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Thebes lied on the east side of the Nile, in the centre of today's Egypt, 700 km south of modern Cairo. Luxor and Karnak now lies where Thebes once was. The city became important during the 11th Dynasty when the local governor gained control over the entirety of Egypt, and Thebes stayed on as capital until the 14th century BCE, when Akhenaten became Pharaoh.
On the western side of the Nile lie many more important monuments. These include the colossi of Memnon, the Ramesseum of Ramses 2, the temple of Ramses 3, and the temple of Queen Hatshepsut and the necropolis. The necropolis has many funerary temples, among them the one of Tutankhamon.
On the west banks of Luxor in the desert sand amid the Theban mountains is located the Necropolis of ancient Thebes, with the mortuary and cult temples as well as the tombs of the New Kingdom. In the bleak area, in the Valley of Kings, the pharaohs of the XVIIIth – XXth dynasties (1550-1070 BC) hid their tombs to protect them from being plundered, which finally, however, could not be prevented so that the mummies were eventually brought without their valuable funerary objects to a secret place. After thousands of years, in 1875, they were discovered by grave robbers. Some of the mummies could be saved and in 1881 were transferred into the Egyptian museum in Cairo.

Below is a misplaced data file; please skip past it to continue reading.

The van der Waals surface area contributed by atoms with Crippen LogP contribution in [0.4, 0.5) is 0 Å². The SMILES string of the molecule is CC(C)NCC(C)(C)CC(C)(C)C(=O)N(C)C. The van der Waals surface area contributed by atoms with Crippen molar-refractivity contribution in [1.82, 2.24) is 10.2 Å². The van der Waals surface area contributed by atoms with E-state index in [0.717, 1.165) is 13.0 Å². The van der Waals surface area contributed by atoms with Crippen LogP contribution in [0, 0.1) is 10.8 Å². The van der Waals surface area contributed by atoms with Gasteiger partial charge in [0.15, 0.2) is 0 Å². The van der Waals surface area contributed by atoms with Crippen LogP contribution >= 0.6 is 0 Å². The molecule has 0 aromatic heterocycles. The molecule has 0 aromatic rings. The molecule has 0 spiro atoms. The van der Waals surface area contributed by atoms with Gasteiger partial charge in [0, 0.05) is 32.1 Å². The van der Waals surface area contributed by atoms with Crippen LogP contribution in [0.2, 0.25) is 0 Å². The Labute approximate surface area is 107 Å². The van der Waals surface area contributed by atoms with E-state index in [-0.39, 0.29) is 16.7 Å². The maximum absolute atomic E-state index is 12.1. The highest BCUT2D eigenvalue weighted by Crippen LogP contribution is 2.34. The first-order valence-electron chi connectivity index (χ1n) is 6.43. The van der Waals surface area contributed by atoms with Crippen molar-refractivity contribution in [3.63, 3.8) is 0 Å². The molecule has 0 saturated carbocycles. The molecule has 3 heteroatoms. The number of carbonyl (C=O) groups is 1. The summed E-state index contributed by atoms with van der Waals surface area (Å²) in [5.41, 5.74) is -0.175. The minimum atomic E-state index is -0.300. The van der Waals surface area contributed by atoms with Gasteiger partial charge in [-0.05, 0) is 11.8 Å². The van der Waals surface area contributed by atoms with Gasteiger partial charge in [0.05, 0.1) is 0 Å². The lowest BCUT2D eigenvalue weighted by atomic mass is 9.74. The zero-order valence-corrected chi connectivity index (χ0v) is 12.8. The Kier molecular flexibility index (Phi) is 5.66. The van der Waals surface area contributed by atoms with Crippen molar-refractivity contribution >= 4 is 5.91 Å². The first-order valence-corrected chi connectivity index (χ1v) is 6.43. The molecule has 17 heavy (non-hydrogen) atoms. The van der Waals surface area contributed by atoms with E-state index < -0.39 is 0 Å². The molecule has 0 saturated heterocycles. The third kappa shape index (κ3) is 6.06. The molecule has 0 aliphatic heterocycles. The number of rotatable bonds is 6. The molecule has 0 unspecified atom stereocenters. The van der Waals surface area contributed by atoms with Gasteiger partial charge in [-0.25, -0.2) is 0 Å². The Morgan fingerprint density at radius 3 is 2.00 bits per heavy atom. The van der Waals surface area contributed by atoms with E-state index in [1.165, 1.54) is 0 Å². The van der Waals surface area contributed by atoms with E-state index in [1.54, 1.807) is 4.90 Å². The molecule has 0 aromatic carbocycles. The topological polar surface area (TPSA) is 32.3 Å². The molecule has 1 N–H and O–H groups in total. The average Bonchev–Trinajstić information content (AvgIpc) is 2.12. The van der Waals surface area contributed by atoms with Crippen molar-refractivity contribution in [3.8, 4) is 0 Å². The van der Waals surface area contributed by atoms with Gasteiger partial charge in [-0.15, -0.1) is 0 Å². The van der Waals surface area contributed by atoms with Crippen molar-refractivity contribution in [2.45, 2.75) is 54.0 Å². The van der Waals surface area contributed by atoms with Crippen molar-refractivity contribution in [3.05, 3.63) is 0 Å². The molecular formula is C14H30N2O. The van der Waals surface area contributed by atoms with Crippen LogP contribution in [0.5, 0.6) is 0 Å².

Up to now 62 tombs have been found, the last in 1922 being the famous tomb of Tutankhamun discovered by Howard Carter. The first pharaoh buried in the Valley of the Kings was Tuthmose 1. In principle all these tombs consist of a long corridor with several rooms, which lead to the burial chamber, cut deep into the rock at a depth of 105 m. Walls and ceilings are decorated with marvellous colored reliefs and paintings of breathtaking beauty which, in the dimly-lit rooms, revive the myths of old Egypt, its culture and history. For the fact that the colours have survived thousands of years, we have to thank the old Egyptians, who used mineral substances.
The Valley of the Kings at Thebes West is another fascinating highlight and is so for thousands of tourists. Due to the great rush of visitors, you are only allowed to visit 3 tombs and, moreover, photographing is generally no longer permitted.
More about Thebes at: www.lexicorient.com
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